THE Scottish and UK governments are locked on a collision course over a £740million threat to Holyrood's budget, a leading think tank has warned.

In a report out today, the Institute for Fiscal Studies (IFS) says the Scottish Government will be nearly three quarters of a billion pounds per year worse off, after a decade, if the Treasury succeeds in introducing its preferred funding mechanism for the Holyrood budget when talks are re-opened.

Last week, MSPs unanimously gave their backing to the new Scotland Bill that will transfer extensive new tax and welfare powers to Holyrood over the next three years.

It followed months of negotiations between the two government to agree a "fiscal framework" for the transfer of powers.

The Scottish Government succeeded in securing a deal that will not leave it out of pocket as a direct result of the changes.

However, the arrangements are due to be reviewed after the 2021 Holyrood election when the Treasury is again expected to argue for an alternative mechanism it believes would be fairer to taxpayers in the rest of the UK.

If the Treasury succeeds, Scotland would find itself £380million worse off by 2026/27 and £740million worse off by 2030/31, compared with the present arrangements, the IFS study says.

It adds: "With significant sums at stake in the years after 2021/22, it seems that the stage is set for another round of difficult negotiations in a little over five years time."

The fiscal framework talks went to the wire, with the two governments deadlocked over how to reduce Scotland's annual block grant when Holyrood takes control of income tax and other levies.

In the end, they agreed to use a compromise mechanism proposed by the Treasury adjusted to produce the same result as the Scottish Government's method.

The IFS report confirms the Scottish Government's favoured "per capita indexation" system protects Holyrood's budget.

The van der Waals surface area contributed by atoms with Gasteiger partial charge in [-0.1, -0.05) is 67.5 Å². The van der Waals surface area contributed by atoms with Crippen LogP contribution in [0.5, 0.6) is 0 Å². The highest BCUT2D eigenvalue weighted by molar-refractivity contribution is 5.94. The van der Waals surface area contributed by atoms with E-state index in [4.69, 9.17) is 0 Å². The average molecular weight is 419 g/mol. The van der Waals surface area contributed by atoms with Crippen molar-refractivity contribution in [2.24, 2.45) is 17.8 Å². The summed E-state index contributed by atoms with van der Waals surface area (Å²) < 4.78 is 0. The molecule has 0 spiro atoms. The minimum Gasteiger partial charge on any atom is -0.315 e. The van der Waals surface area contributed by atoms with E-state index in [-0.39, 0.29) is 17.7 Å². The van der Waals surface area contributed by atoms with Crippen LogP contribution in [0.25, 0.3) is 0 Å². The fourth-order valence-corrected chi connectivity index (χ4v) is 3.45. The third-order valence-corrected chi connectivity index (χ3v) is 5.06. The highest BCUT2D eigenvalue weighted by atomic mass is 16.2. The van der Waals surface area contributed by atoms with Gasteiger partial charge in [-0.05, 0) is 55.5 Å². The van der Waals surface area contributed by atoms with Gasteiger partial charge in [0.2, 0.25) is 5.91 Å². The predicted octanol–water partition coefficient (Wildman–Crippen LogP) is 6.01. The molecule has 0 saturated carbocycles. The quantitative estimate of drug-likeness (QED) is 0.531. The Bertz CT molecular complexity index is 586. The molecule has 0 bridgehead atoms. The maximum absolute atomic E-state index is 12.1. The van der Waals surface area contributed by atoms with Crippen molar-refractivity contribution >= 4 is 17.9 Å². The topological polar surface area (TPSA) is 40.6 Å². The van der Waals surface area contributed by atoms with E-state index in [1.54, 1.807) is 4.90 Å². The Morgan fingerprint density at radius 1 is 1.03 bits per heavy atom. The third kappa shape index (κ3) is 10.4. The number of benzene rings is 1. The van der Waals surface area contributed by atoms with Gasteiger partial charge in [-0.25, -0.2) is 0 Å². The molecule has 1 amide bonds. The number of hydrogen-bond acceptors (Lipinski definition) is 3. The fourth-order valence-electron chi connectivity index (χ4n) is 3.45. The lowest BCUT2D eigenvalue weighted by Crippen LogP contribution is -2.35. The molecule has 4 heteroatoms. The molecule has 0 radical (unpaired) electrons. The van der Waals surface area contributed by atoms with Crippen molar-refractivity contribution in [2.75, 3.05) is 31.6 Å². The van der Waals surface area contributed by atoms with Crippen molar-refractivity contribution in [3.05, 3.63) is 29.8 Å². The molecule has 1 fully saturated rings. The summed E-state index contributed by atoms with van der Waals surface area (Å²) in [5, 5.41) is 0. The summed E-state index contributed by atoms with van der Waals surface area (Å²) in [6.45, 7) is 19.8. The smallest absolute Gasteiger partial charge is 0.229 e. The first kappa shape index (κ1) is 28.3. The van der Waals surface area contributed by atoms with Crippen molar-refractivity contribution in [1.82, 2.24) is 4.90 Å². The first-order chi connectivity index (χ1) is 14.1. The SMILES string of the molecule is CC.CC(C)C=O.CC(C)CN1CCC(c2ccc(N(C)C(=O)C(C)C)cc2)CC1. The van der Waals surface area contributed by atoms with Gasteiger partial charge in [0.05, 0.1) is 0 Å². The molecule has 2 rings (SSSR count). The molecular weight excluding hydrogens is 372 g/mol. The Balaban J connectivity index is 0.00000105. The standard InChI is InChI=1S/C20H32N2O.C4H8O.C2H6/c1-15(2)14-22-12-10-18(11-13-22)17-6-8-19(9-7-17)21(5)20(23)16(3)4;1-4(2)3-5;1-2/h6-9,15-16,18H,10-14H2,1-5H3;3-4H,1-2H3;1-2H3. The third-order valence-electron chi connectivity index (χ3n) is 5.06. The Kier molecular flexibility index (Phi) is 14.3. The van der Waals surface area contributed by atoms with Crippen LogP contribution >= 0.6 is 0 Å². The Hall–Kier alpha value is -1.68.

It says Scotland would have been £330million per year worse off under the UK Government's compromise system, known as the "tax comparability" method," by 2020/21.

The gulf would have grown to £1billion by 2031/32.

It also calculates that under the UK Government's initial plan, termed "levels deduction," Scotland would have been £900million per year worse off by 2020/21, growing to £2.8billion by 2032/32.

Economists David Bell and David Eiser, of Stirling University, and David Phillips, from the IFS, conclude the deal meets a key principle of the Smith Commission, whose recommendations formed the basis of the Scotland Bill, that Scotland should suffer "no detriment" as a result of the decision to devolve powers.

However, they say it fails to satisfy the commission's so-called "taxpayer fairness" principle.

The report found that by 2021/2 an extra £900million raised in the rest of the UK from taxes devolved to Scotland will be transferred to Holyrood to help fund higher levels of public spending north of the Border.

The cash would have been transferred had the new powers not been handed to Holyrood - but the Treasury argued such transfers should end when taxes were devolved.

David Phillips, one of the report's authors, said: "In the end, the Scottish Government’s preferred approach was chosen, which prioritises the ‘no detriment’ principle.

"During the negotiations, the UK government had claimed this approach was unfair because it violates the ‘taxpayer fairness’ principle.

"This begs the question of whether the UK government has changed its mind or merely conceded the point."

The report also confirmed that the Scottish Government stands to gain or lose out to the tune of billions of pounds depending on future tax revenues and demand for the benefits devolved to Holyrood.

Using different forecasts, the Scottish budget could easily be more than £500million bigger or small after five years and £2billion different after 15 years.

Deputy First Minister John Swinney said: "The fiscal framework agreement implements the principles of the Smith Commission and is fair to taxpayers in Scotland and across the UK.

"This analysis by the IFS demonstrates Scotland’s budget could have been cut by £300million a year by 2020/21 if the UK Government’s preferred model had been implemented."